38. Molecular Biology • In the context of infectious disease epidemiology, the molecular biologic approach involves molecular characterization of disease –causing organisms and their subdivision by their DNA, RNA and/or proteins. • DNA “fingerprinting” • Sub typing • Molecular sub typing Dr.T.V.Rao MD

  39. Molecular Epidemiology • Molecular Epidemiology = Epidemiology of disease in affected population + Molecular Characterization (sub typing) of Etiologic Agent Dr.T.V.Rao MD

  40. Networking with PulseNet • PulseNet is a national network of public health and food regulatory agency laboratories coordinated by the Centers for Disease Control and Prevention (CDC). The network consists of: state health departments, local health departments, and federal agencies (CDC, USDA/FSIS, FDA). Dr.T.V.Rao MD

  41. What is PulseNet • A key tool in recognizing and controlling food-borne outbreaks is high-discriminatory molecular typing of the pathogen isolated from humans and their possible sources. Because strains from suspected outbreaks, which may be isolated over geographical and temporal distances, require urgent investigation, a strategy involving local DNA fingerprinting of such strains and electronic submission and analysis of the results to a central database system will be implemented. Dr.T.V.Rao MD

  42. PulseNet is a integrated Network connecting Molecular reports • PulseNet participants perform standardized molecular sub typing (or “fingerprinting”) of food borne disease-causing bacteria by pulsed-field gel electrophoresis (PFGE). PFGE can be used to distinguish strains of organisms such as Escherichia coli O157:H7, Salmonella, Shigella, Listeria, or Campylobacter at the DNA level. DNA “fingerprints,” or patterns, are submitted electronically to a dynamic database at the CDC. These databases are available on-demand to participants—this allows for rapid comparison of the patterns. Dr.T.V.Rao MD

  43. How the PulseNet works • The overall aim is to establish a real-time linked surveillance database system to detect disease clusters and investigate outbreaks of Salmonella, VTEC and Listeria. The participants of the network will perform standardized molecular sub typing of the involved organisms and submit them to the database system following a strict Quality Assurance system. Medical and veterinary curators for each organism will be responsible for the daily function of the databases including cluster detection and response. Dr.T.V.Rao MD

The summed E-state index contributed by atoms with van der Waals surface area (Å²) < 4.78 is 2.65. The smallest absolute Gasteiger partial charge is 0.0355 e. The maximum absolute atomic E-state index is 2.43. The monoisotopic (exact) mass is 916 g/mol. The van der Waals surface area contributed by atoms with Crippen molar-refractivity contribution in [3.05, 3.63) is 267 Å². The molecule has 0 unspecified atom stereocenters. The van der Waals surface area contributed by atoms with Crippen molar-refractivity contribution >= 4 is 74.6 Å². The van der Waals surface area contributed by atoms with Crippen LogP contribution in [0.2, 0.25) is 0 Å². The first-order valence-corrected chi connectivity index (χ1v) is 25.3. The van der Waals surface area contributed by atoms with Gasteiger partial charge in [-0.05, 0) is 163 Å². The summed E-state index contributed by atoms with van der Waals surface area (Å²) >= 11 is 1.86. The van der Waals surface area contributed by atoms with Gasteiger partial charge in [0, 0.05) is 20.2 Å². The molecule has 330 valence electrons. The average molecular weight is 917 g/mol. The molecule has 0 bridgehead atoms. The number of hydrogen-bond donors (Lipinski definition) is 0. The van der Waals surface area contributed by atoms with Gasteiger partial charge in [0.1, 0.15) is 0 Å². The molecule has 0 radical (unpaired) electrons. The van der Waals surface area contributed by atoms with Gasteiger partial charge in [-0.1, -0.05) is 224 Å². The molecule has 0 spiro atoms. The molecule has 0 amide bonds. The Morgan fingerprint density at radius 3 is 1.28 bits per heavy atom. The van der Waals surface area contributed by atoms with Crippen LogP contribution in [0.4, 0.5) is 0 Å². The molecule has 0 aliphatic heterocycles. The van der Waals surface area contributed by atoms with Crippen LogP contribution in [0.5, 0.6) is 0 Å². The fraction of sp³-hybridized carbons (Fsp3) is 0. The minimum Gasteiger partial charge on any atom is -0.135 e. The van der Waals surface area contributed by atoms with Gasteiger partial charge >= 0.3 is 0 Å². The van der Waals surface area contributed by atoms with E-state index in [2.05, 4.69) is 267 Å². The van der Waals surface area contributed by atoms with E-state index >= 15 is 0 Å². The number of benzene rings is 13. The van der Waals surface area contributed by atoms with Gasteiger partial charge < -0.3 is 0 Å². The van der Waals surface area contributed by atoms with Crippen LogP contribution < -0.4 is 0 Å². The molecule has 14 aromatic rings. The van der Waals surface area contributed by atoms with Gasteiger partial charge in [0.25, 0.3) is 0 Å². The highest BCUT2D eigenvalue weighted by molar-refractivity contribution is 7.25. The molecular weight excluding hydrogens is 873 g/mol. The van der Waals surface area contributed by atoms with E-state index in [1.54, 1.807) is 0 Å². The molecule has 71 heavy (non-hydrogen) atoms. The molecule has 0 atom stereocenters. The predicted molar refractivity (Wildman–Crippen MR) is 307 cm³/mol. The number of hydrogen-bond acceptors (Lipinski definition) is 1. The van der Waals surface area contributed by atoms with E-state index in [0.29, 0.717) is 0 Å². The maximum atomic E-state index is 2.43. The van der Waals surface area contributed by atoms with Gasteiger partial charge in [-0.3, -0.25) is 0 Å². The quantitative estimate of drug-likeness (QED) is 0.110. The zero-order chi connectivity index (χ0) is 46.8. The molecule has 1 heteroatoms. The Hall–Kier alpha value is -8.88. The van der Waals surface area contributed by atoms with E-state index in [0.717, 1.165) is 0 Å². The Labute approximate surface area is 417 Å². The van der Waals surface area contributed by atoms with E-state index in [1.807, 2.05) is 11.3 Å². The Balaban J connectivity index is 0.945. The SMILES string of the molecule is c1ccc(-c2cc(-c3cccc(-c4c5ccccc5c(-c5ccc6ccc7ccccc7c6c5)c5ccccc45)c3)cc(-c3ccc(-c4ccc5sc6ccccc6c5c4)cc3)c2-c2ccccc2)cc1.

44. Pulsed Field Gel Electrophoresis (PFGE) • DNA macro restriction analysis utilizes restriction enzymes that cut genomic DNA infrequently and thus generates a small number (usually 10-20) of restriction fragments. These fragments are usually too large to separate by conventional agarose gel electrophoresis. However, these fragments can be effectively resolved by a process termed pulsed-field gel electrophoresis (PFGE), developed in 1984 to separate yeast chromosome-sized DNAs Dr.T.V.Rao MD

  45. Pulsed Field Gel Electrophoresis (PFGE) • PFGE facilitates the differential migration of large DNA fragments through agarose gels by constantly changing the direction of the electrical field during electrophoresis. The contour-clamped homogeneous electric field (CHEF) gel electrophoresis method has become the method of choice for resolving DNA macrorestriction fragments of bacterial genomic DNA. Dr.T.V.Rao MD

  46. Global Networking with PulseNet • These independent networks work together in PulseNet International allowing public health officials and laboratories to share molecular epidemiologic information in real-time and enabling rapid recognition and investigation of multi-national food borne disease outbreaks. Routine communication between the various international PulseNet networks will provide early warning on food borne disease outbreaks to participating public health institutions and countries Dr.T.V.Rao MD

  47. Dr.T.V.Rao MD

  48. PulseNet Participants - PulseNet Asia-Pacific • AustraliaMalaysia Bangladesh New Zealand China Philippines Hong Kong Taiwan India Thailand Japan Vietnam Korea Dr.T.V.Rao MD

  49. India Host for PulseNet Asia-Pacific Meeting 2008 Dr.T.V.Rao MD

  50. PulseNet USA, Connects Molecular Epidemiology • PulseNet USA, the national molecular sub typing network for food borne disease surveillance, began functioning in the United States in 1996 and soon established itself as a critical early warning system for food borne disease outbreaks, particularly those in which cases may be geographically dispersed. The PulseNet network is now being replicated in different ways in Canada, Europe, the Asia Pacific region, and Latin America. Dr.T.V.Rao MD